1970 Chevrolet Camaro Z28

©2007 Publications International, Ltd. Camaro's classic 1970 redesign was the foundation for the finest Z28 of the muscle car era. See more muscle car pictures.

Other versions certainly had their strong points, but the 1970 Chevrolet Camaro Z28 was simply the best all-around Z28 ever built. It was a muscle car that had come into its own.

Camaro kept its 108-inch wheelbase this year, but otherwise underwent wholesale change with a new coupe body that was an instant classic. The Z28 returned as a $573 package, the heart of which was a new engine. Trans Am racing now allowed destroking to achieve 305 cid, so the Z28 appropriated the Corvette's 350-cid LT1 V-8 as its sole power-plant. A timeless small block, the LT1 had solid lifters, a hot cam, big valves, aluminum pistons, 11.0:1 compression, and a 780-cfm Holley four-barrel. It was rated at 370 bhp in the 'Vette and 360 in the Z28.


©2007 Publications International, Ltd. The new Z28 engine was Corvette's exhilarating solid-lifter 350-cid four-barrel.

A $206 Hurst-shifted Muncie four-speed and $44 Positraction 3.73:1 gears (with 4.10:1 available) were mandatory extras, and there was now enough low-end torque for Chevy to offer the Z28's first automatic-transmission option. Suspension advances made all '70 Camaros good handlers and the Z28, with firmer underpinnings and sticky Polyglas F60xl5s, was a world-class road car.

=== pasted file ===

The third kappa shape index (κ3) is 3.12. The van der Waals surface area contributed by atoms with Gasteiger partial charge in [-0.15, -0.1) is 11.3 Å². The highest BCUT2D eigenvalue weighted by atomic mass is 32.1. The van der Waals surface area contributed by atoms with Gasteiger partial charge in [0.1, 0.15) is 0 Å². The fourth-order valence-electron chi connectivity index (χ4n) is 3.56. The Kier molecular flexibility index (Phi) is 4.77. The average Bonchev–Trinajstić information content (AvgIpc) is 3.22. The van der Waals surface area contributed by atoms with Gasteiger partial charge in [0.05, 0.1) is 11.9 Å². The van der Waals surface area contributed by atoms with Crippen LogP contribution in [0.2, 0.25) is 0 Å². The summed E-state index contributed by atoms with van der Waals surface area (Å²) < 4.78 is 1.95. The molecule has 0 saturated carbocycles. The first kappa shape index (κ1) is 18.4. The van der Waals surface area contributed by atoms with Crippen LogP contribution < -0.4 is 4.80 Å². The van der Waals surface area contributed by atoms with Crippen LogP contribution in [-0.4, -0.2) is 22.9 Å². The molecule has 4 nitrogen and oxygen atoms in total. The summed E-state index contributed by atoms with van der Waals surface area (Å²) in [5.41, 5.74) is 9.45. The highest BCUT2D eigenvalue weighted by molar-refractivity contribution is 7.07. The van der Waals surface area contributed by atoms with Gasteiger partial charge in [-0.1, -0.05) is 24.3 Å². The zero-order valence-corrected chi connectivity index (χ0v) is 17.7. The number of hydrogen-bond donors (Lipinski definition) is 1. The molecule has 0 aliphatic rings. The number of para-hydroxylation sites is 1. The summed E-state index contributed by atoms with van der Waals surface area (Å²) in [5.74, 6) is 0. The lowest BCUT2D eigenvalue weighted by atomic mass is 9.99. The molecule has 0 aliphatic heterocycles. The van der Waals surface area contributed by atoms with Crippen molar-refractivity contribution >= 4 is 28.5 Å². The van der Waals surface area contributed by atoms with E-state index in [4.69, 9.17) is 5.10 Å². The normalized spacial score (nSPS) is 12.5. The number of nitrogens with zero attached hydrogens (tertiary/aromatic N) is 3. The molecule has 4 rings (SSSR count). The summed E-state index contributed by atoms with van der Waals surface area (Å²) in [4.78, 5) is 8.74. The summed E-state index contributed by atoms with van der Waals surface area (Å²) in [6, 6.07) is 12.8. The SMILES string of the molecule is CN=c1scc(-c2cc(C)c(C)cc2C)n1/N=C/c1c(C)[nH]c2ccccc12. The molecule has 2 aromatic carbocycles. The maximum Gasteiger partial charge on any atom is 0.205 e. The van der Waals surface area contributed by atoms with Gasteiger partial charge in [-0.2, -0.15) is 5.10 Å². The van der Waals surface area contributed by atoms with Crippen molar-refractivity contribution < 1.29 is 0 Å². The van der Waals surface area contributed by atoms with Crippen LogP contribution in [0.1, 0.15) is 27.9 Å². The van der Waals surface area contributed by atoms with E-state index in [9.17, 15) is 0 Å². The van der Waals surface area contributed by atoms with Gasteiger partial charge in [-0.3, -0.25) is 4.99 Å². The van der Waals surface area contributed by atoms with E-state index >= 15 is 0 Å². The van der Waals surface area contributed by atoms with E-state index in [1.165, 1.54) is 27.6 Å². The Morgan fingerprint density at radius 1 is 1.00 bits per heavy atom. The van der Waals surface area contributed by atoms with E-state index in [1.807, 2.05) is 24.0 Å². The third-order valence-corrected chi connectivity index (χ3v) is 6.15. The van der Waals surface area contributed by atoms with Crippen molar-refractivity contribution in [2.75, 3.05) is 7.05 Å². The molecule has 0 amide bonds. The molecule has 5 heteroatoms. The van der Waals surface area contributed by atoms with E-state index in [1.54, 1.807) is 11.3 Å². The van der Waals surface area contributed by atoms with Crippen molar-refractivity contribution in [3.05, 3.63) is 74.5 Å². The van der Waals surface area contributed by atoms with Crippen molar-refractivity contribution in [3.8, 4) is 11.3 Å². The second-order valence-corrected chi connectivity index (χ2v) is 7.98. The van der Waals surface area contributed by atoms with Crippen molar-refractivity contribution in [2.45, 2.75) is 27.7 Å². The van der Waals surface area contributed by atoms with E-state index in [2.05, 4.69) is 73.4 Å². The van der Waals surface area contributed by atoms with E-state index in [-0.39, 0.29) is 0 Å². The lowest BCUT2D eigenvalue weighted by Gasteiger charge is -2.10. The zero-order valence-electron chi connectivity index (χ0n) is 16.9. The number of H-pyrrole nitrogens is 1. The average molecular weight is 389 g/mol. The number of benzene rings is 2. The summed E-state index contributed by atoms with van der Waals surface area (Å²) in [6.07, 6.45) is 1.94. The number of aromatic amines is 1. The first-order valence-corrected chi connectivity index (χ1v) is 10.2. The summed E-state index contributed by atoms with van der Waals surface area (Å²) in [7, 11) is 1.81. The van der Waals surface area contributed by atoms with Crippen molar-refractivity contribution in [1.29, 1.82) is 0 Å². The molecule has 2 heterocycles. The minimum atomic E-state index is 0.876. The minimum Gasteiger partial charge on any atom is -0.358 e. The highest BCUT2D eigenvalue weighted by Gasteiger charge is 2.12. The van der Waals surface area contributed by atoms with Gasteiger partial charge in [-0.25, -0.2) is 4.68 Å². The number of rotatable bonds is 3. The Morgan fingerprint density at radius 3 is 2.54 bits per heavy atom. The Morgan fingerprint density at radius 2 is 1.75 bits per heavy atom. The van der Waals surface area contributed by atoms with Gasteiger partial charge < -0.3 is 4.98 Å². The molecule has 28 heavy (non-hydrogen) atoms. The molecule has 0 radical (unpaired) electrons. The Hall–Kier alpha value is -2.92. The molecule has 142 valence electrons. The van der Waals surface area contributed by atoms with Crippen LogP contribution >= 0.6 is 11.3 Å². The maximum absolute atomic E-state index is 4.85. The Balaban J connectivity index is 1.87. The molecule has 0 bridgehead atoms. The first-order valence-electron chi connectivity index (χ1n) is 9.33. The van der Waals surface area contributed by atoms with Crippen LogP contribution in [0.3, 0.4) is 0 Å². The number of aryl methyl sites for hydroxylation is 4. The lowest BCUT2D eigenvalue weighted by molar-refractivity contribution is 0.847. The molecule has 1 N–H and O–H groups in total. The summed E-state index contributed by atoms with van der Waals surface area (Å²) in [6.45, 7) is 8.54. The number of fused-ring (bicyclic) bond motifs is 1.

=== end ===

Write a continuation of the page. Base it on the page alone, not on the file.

Hood and decklid striping, black grille, and seven-inch-wide mag-type steel wheels with polished lugs were part of the package. A rear spoiler was standard, but the air-induction hood was dropped. As before, the Z28 could be combined with the Rally Sport package, which this year went for $169 and included a unique nose treatment with a soft Endura grille surround and chrome bumperettes. Instrument positioning was improved, though a tach was part of the optional $84 gauge group.

©2007 Publications International, Ltd. This Hugger Orange four-speed has the woodgrain-applique Sport Interior option, but not the extra-cost Rally Sport package.

The Z28 had matured. If it had lost some of its predecessors' juvenile zeal, it surpassed them in acceleration, balance, and refinement. Car and Driver called the '70 "an automobile of uncommon merit... a car of brilliant performance...."

After pocketing Trans Am titles in '68 and '69, race Z28s finished poorly in '70, while showroom versions would lose horsepower after this year, beginning a long performance decline. The incomparable '70, then, was an apt exclamation point to the Z28's muscle years.

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